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There’s an old story about Abraham Lincoln visiting a slave auction when he was younger. Observing the proceedings from the rear of the crowd, his attention was caught by a strong, defiant, young slave girl with sharp, angry eyes.

Something in her manner pierced him. The sheer intensity of her gaze spoke to him of the anguish of her captivity and her longing for freedom. When it was her turn to step to the auction block, he and several others bid. With each rise in price, her hostility grew. Finally, Lincoln won, paid the money, and had her brought to him.

She came, rigid with resistance, arms tied behind her back, leg chains dragging.

“Untie her,” Lincoln said.

“Oh no, sir!” her auctioneer responded, pulling her forward with a jerk. “She be a wild one! Ain’t no end o’ trouble in her. Ya best git her home afore ya be takin’ her chains off.” With that, he secured her to the horse rail, turned, and left.

Lincoln stood quietly for a moment, looking at the young woman. “What is your name?” he asked.

She did not respond.

“What are you called?” he repeated.

Steeling herself for the inevitable blow, she set her jaw, stared at the ground, and said nothing.

Taking the bill of sale from his pocket, Lincoln read it carefully, then marked the bottom with his signature. Slowly he stooped, undid the clasp of her ankle irons, and untied the rope that had cut into her wrists.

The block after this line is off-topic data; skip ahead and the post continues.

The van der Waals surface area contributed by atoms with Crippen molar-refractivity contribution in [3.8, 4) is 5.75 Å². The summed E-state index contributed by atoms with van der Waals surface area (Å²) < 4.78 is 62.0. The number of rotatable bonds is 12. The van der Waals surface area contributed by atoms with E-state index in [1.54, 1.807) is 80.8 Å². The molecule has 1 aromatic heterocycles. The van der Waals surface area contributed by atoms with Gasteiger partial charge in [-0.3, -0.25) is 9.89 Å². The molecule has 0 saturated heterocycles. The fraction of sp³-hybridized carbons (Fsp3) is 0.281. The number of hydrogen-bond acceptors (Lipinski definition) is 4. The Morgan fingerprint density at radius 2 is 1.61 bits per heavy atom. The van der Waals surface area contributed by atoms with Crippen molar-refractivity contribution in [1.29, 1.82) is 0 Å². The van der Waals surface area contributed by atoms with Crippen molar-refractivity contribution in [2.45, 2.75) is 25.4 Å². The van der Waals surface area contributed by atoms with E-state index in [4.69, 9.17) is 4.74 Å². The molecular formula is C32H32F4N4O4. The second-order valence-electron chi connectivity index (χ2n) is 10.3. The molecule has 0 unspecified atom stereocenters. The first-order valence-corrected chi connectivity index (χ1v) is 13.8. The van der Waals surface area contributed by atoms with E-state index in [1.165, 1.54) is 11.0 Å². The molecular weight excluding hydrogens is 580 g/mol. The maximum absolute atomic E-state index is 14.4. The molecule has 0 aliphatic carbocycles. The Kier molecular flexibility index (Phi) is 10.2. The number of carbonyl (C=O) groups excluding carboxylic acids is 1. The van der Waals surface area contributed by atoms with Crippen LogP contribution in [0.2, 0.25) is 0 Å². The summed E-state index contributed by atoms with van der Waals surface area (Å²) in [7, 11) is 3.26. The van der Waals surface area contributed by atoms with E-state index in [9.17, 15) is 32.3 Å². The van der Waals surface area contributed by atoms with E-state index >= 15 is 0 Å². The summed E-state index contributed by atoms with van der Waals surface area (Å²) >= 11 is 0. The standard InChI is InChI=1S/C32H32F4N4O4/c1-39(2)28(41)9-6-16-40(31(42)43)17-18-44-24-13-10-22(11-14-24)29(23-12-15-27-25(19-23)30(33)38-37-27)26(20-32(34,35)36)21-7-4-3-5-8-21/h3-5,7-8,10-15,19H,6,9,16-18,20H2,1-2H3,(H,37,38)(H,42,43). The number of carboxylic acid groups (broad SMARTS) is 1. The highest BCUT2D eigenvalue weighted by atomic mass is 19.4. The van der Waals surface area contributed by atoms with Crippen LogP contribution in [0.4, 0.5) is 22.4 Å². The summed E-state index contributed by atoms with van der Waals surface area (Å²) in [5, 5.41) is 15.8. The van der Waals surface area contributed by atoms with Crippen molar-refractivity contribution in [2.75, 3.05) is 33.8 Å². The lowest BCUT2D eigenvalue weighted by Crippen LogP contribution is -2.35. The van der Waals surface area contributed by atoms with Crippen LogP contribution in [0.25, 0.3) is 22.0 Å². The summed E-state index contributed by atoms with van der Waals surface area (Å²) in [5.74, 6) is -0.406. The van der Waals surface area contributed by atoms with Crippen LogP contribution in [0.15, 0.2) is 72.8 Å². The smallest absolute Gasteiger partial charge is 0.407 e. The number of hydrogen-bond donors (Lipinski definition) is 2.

“You’re free to go, Sara-Jane,” he said, handing her the document. “You are free to choose your own life now.”

Reaching again into his pocket, he drew out a card and several coins. “If you have any trouble,” he said, “call on me at this address and I will help you.”

As the reality of what she had heard seeped slowly through her brain and into her muscles, the young woman grew weak and unable to sustain her rage. Minutes ticked by as anger gave way to confusion, and confusion to disbelief. Like someone in the grip of a personal earthquake, shockwaves of agonizing hope rippled through the muscles of her face. As she fought for control, her jaw clenched, then settled again; her muscular shoulders convulsed, then were still. Finally, a large, work-callused hand rose to take the papers and the money. Instantly, she turned and ran.

Lincoln watched as she disappeared down the rutted road.

Taking the reins of his horse, he began to mount when he saw her suddenly stop. Some distance away, she stood totally still. More minutes passed. Then, slowly, deliberately, she made her way back. Standing in front of him, she handed him the money.

“I choose you,” she said, looking up for the first time into Lincoln’s gaunt, craggy face.“You say I choose my own life now,” she continued haltingly,“ … that I work for who I want. You give me papers to show that I be free.” The deep sinkholes of her oval face were wet with emotion.“If that be true . . . if I be free . . . then I choose you.”

In the midst of racial unrest of our own times, it is important that we know and dwell upon the history of slavery and racism in our country. Every time I read this story, my eyes are filled with tears, as they should be filled with tears. This is the country and the racism I was born into and will die in. Hopefully, along the way, I’ve helped a Sara-Jane’s life to be a bit better rather than a whole lot worse.  

What Sara-Jane have YOU helped in YOUR life?


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